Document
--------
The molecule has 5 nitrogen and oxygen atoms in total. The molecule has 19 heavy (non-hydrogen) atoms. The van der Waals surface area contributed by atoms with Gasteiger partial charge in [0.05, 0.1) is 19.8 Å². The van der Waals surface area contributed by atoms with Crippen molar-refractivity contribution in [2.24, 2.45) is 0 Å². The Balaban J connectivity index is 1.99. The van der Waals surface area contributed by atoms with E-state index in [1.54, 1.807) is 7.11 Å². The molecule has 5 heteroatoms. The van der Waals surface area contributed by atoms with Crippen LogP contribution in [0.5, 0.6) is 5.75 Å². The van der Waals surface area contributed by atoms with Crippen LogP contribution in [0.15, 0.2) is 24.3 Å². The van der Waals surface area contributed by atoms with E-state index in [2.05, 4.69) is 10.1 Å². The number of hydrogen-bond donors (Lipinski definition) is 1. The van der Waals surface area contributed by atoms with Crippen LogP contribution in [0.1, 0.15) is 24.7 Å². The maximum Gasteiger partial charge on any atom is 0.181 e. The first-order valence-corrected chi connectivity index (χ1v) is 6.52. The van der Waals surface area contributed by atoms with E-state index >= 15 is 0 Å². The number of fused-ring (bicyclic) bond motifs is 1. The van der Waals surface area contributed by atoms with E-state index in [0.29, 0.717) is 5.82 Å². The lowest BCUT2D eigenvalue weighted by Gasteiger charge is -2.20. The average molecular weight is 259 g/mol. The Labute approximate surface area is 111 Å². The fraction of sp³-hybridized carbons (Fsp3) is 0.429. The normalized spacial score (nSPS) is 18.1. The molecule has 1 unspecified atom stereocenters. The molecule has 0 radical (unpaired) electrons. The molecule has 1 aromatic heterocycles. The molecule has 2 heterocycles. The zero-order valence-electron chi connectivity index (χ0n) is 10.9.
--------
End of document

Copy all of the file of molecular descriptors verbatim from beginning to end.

The molecule has 5 nitrogen and oxygen atoms in total. The molecule has 19 heavy (non-hydrogen) atoms. The van der Waals surface area contributed by atoms with Gasteiger partial charge in [0.05, 0.1) is 19.8 Å². The van der Waals surface area contributed by atoms with Crippen molar-refractivity contribution in [2.24, 2.45) is 0 Å². The Balaban J connectivity index is 1.99. The van der Waals surface area contributed by atoms with E-state index in [1.54, 1.807) is 7.11 Å². The molecule has 5 heteroatoms. The van der Waals surface area contributed by atoms with Crippen LogP contribution in [0.5, 0.6) is 5.75 Å². The van der Waals surface area contributed by atoms with Crippen LogP contribution in [0.15, 0.2) is 24.3 Å². The van der Waals surface area contributed by atoms with E-state index in [2.05, 4.69) is 10.1 Å². The number of hydrogen-bond donors (Lipinski definition) is 1. The van der Waals surface area contributed by atoms with Crippen LogP contribution in [0.1, 0.15) is 24.7 Å². The maximum Gasteiger partial charge on any atom is 0.181 e. The first-order valence-corrected chi connectivity index (χ1v) is 6.52. The van der Waals surface area contributed by atoms with E-state index >= 15 is 0 Å². The number of fused-ring (bicyclic) bond motifs is 1. The van der Waals surface area contributed by atoms with E-state index in [0.29, 0.717) is 5.82 Å². The lowest BCUT2D eigenvalue weighted by Gasteiger charge is -2.20. The average molecular weight is 259 g/mol. The Labute approximate surface area is 111 Å². The fraction of sp³-hybridized carbons (Fsp3) is 0.429. The normalized spacial score (nSPS) is 18.1. The molecule has 1 unspecified atom stereocenters. The molecule has 0 radical (unpaired) electrons. The molecule has 1 aromatic heterocycles. The molecule has 2 heterocycles. The zero-order valence-electron chi connectivity index (χ0n) is 10.9.